Charts and GraphsEffect of Vision Zero on Traffic CasualtiesVision Zero
In 2014, New York City set a goal of eliminating traffic fatalities and injuries. The Vision Zero initiative reduced the speed limit throughout the city from 35 to 25 miles per hour and changed traffic rules on many roads and many intersections. We want to test the null hypothesis that Vision Zero had no effect on traffic fatalities and injuries. Since the initiative began at a fixed point in time, one way to explore the question is to compare the two time periods. As shown in the barplot and the table, the number of "fatalities" and "injuries" has dropped dramatically since the Vision Zero initiative began in 2014. Between 2013 and 2017, the number of injuries decreased 20 percent and the number of fatalities decreased 35 percent. (I have defined "casualties" as the sum of "fatalities" and "injuries," so it follows the downward trend in "injuries"). To create the table that allows us to make such comparisons, we can use the tapply and cbind functions. Noting that we want to sum across years, we set the FUN argument to sum, we set the INDEX argument to nycdot$year and we sum over nycdot$Casualties, nycdot$Fatalities and nycdot$Injuries:
## make Casualties, Fatalities and Injuries by Year Then we cbind the individual tables together, fix the column names and print the result:
## bind them into one table And we can use the barplot function to plot the trend over the years:
## set colors and text for barplot More detailed usage of these functions can be found in the R script and R library that I wrote for this analysis. Another way of exploring the question is to compare distributions. In our discussion of crosstabulations, we will show that the distribution of average monthly casualties has shifted towards zero. In other words, the percentage of intersections with fewer than 0.05 average monthly casualties has grown since the Vision Zero initiative began. Effect of the Minimum Wage on EmploymentMinimum Wage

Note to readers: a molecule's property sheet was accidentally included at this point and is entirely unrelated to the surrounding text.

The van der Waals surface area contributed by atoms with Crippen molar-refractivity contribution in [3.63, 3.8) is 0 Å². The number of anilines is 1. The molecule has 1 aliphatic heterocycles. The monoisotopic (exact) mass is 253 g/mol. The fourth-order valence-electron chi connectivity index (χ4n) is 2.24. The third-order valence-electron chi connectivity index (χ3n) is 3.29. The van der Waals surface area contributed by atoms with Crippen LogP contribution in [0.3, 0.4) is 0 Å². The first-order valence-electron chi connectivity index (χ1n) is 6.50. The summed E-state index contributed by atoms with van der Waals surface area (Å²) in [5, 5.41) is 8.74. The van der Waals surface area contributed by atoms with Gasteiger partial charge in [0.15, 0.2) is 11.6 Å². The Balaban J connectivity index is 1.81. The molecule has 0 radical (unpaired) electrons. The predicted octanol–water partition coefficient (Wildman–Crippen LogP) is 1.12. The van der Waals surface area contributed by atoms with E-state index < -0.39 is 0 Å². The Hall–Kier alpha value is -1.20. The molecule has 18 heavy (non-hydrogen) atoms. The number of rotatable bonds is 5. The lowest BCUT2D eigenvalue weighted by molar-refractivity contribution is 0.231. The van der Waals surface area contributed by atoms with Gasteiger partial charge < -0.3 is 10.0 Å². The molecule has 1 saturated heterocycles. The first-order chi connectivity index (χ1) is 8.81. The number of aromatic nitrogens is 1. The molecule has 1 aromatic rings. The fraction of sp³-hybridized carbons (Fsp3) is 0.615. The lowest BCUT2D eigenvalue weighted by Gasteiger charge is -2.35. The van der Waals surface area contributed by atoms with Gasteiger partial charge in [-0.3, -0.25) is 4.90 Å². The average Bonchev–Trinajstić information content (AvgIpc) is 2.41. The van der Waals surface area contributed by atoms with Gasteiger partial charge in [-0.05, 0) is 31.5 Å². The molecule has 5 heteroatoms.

In recent years, some US states and cities have moved toward raising their minimum wage to $15 per hour. Others have kept their minimum wage at the federal level of $7.25 per hour. We want to know how the minimum wage affects the opportunities available to workers. In our discussion of regression, we will formally test the null hypothesis of zero correlation between state minimum wage rates and employment rates after controlling other factors. The timeseries graphs below suggest that there is a small, positive correlation. Employment rates in states with "high" minimum wages are about the same as those in "medium" minimum wage states, but employment rates are much lower in "low" minimum wage states. To create timeseries comparisons like these, we first use the weighted.mean function to create a series of tables for each group of states. But to prevent the largest four states  California, Texas, Florida and New York  from dominating the weighted average, I have analyzed them separately.
## create table of employment rates over time in "high" minimum wage states To make it easy to create a large number of timeseries graphs, it's helpful to write a few of functions:
## functions to make plotting easy Then we plot each group of states over time:
## plot the "high" minimum wage states More detailed examples can be found in the R script that I wrote for this analysis. In our discussion of regression, we will show that the positive correlation between state minimum wage rates and employment rates remains even after controlling for the effect of other variables, such as inflation, average annual pay and state and year fixed effects. Copyright © 20022020 Eryk Wdowiak